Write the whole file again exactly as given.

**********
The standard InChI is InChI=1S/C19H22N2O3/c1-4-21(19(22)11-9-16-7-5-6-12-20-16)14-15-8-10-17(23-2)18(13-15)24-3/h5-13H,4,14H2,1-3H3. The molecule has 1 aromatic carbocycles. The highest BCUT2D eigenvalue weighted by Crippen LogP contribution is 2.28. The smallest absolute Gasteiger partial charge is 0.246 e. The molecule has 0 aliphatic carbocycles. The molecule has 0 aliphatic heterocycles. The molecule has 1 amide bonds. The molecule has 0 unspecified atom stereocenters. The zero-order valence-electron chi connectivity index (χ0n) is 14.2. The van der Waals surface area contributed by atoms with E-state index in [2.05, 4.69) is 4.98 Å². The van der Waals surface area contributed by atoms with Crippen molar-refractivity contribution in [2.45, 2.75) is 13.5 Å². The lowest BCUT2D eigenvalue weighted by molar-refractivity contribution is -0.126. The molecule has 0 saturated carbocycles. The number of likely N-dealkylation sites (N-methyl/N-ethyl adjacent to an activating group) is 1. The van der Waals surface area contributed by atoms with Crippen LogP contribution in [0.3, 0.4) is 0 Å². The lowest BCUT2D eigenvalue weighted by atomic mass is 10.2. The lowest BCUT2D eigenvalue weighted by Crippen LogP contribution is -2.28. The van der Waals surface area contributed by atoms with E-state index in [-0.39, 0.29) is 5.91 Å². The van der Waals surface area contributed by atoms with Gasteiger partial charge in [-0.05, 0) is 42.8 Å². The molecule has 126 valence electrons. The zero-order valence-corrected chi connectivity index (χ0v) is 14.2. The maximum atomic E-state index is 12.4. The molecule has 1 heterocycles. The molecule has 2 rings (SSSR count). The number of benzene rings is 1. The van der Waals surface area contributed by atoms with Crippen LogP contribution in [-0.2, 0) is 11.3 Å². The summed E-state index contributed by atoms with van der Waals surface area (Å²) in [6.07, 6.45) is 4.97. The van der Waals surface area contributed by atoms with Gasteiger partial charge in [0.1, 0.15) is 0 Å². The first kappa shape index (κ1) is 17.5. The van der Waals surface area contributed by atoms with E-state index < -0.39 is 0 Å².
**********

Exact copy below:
The standard InChI is InChI=1S/C19H22N2O3/c1-4-21(19(22)11-9-16-7-5-6-12-20-16)14-15-8-10-17(23-2)18(13-15)24-3/h5-13H,4,14H2,1-3H3. The molecule has 1 aromatic carbocycles. The highest BCUT2D eigenvalue weighted by Crippen LogP contribution is 2.28. The smallest absolute Gasteiger partial charge is 0.246 e. The molecule has 0 aliphatic carbocycles. The molecule has 0 aliphatic heterocycles. The molecule has 1 amide bonds. The molecule has 0 unspecified atom stereocenters. The zero-order valence-electron chi connectivity index (χ0n) is 14.2. The van der Waals surface area contributed by atoms with E-state index in [2.05, 4.69) is 4.98 Å². The van der Waals surface area contributed by atoms with Crippen molar-refractivity contribution in [2.45, 2.75) is 13.5 Å². The lowest BCUT2D eigenvalue weighted by molar-refractivity contribution is -0.126. The molecule has 0 saturated carbocycles. The number of likely N-dealkylation sites (N-methyl/N-ethyl adjacent to an activating group) is 1. The van der Waals surface area contributed by atoms with Crippen LogP contribution in [0.3, 0.4) is 0 Å². The lowest BCUT2D eigenvalue weighted by atomic mass is 10.2. The lowest BCUT2D eigenvalue weighted by Crippen LogP contribution is -2.28. The van der Waals surface area contributed by atoms with E-state index in [-0.39, 0.29) is 5.91 Å². The van der Waals surface area contributed by atoms with Gasteiger partial charge in [-0.05, 0) is 42.8 Å². The molecule has 126 valence electrons. The zero-order valence-corrected chi connectivity index (χ0v) is 14.2. The maximum atomic E-state index is 12.4. The molecule has 1 heterocycles. The molecule has 2 rings (SSSR count). The number of benzene rings is 1. The van der Waals surface area contributed by atoms with Crippen LogP contribution in [-0.2, 0) is 11.3 Å². The summed E-state index contributed by atoms with van der Waals surface area (Å²) in [6.07, 6.45) is 4.97. The van der Waals surface area contributed by atoms with Gasteiger partial charge in [0.1, 0.15) is 0 Å². The first kappa shape index (κ1) is 17.5. The van der Waals surface area contributed by atoms with E-state index < -0.39 is 0 Å².